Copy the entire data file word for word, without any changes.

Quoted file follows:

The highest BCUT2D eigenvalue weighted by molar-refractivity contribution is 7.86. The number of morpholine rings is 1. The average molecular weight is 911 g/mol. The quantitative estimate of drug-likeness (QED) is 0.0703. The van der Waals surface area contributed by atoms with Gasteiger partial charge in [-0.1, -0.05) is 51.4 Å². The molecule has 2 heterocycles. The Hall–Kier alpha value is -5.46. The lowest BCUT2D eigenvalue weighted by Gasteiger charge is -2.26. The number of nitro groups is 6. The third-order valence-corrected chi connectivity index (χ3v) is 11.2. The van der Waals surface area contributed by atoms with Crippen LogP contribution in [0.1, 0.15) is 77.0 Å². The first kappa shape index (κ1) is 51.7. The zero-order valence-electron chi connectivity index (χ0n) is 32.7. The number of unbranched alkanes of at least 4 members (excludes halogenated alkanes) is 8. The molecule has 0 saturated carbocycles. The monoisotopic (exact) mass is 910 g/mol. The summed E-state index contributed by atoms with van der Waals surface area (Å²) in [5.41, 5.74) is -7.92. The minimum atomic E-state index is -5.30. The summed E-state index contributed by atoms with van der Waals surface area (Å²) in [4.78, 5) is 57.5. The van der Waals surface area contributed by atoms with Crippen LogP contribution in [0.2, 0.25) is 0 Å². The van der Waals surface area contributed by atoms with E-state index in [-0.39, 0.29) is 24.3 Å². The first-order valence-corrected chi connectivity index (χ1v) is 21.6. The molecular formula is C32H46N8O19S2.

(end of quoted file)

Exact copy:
The highest BCUT2D eigenvalue weighted by molar-refractivity contribution is 7.86. The number of morpholine rings is 1. The average molecular weight is 911 g/mol. The quantitative estimate of drug-likeness (QED) is 0.0703. The van der Waals surface area contributed by atoms with Gasteiger partial charge in [-0.1, -0.05) is 51.4 Å². The molecule has 2 heterocycles. The Hall–Kier alpha value is -5.46. The lowest BCUT2D eigenvalue weighted by Gasteiger charge is -2.26. The number of nitro groups is 6. The third-order valence-corrected chi connectivity index (χ3v) is 11.2. The van der Waals surface area contributed by atoms with Crippen LogP contribution in [0.1, 0.15) is 77.0 Å². The first kappa shape index (κ1) is 51.7. The zero-order valence-electron chi connectivity index (χ0n) is 32.7. The number of unbranched alkanes of at least 4 members (excludes halogenated alkanes) is 8. The molecule has 0 saturated carbocycles. The monoisotopic (exact) mass is 910 g/mol. The summed E-state index contributed by atoms with van der Waals surface area (Å²) in [5.41, 5.74) is -7.92. The minimum atomic E-state index is -5.30. The summed E-state index contributed by atoms with van der Waals surface area (Å²) in [4.78, 5) is 57.5. The van der Waals surface area contributed by atoms with Crippen LogP contribution in [0.2, 0.25) is 0 Å². The van der Waals surface area contributed by atoms with E-state index in [-0.39, 0.29) is 24.3 Å². The first-order valence-corrected chi connectivity index (χ1v) is 21.6. The molecular formula is C32H46N8O19S2.